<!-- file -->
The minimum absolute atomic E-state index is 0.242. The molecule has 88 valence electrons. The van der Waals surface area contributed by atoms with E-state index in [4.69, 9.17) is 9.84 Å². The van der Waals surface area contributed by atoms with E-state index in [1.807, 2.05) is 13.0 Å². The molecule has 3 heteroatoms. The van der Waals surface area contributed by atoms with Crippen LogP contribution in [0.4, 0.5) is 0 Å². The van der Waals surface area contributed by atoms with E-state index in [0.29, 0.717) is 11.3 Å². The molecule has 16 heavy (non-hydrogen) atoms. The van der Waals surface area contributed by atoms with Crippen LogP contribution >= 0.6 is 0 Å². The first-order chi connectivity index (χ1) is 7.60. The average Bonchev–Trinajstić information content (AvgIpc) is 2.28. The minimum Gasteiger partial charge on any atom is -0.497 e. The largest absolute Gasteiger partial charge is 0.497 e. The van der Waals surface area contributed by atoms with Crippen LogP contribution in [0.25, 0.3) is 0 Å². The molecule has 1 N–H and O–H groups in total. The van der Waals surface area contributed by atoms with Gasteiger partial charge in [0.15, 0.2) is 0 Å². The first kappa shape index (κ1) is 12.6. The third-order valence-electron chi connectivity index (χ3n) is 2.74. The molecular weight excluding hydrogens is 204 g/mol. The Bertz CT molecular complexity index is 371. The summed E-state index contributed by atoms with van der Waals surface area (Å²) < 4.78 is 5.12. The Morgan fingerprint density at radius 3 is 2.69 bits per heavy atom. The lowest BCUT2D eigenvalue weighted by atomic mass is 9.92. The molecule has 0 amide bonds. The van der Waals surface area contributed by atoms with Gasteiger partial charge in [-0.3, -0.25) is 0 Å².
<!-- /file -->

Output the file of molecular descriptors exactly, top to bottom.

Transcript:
The minimum absolute atomic E-state index is 0.242. The molecule has 88 valence electrons. The van der Waals surface area contributed by atoms with E-state index in [4.69, 9.17) is 9.84 Å². The van der Waals surface area contributed by atoms with E-state index in [1.807, 2.05) is 13.0 Å². The molecule has 3 heteroatoms. The van der Waals surface area contributed by atoms with Crippen LogP contribution in [0.4, 0.5) is 0 Å². The van der Waals surface area contributed by atoms with E-state index in [0.29, 0.717) is 11.3 Å². The molecule has 16 heavy (non-hydrogen) atoms. The van der Waals surface area contributed by atoms with Crippen LogP contribution >= 0.6 is 0 Å². The first-order chi connectivity index (χ1) is 7.60. The average Bonchev–Trinajstić information content (AvgIpc) is 2.28. The minimum Gasteiger partial charge on any atom is -0.497 e. The largest absolute Gasteiger partial charge is 0.497 e. The van der Waals surface area contributed by atoms with Crippen LogP contribution in [0.25, 0.3) is 0 Å². The molecule has 1 N–H and O–H groups in total. The van der Waals surface area contributed by atoms with Gasteiger partial charge in [0.15, 0.2) is 0 Å². The first kappa shape index (κ1) is 12.6. The third-order valence-electron chi connectivity index (χ3n) is 2.74. The molecular weight excluding hydrogens is 204 g/mol. The Bertz CT molecular complexity index is 371. The summed E-state index contributed by atoms with van der Waals surface area (Å²) < 4.78 is 5.12. The Morgan fingerprint density at radius 3 is 2.69 bits per heavy atom. The lowest BCUT2D eigenvalue weighted by atomic mass is 9.92. The molecule has 0 amide bonds. The van der Waals surface area contributed by atoms with Gasteiger partial charge in [-0.3, -0.25) is 0 Å².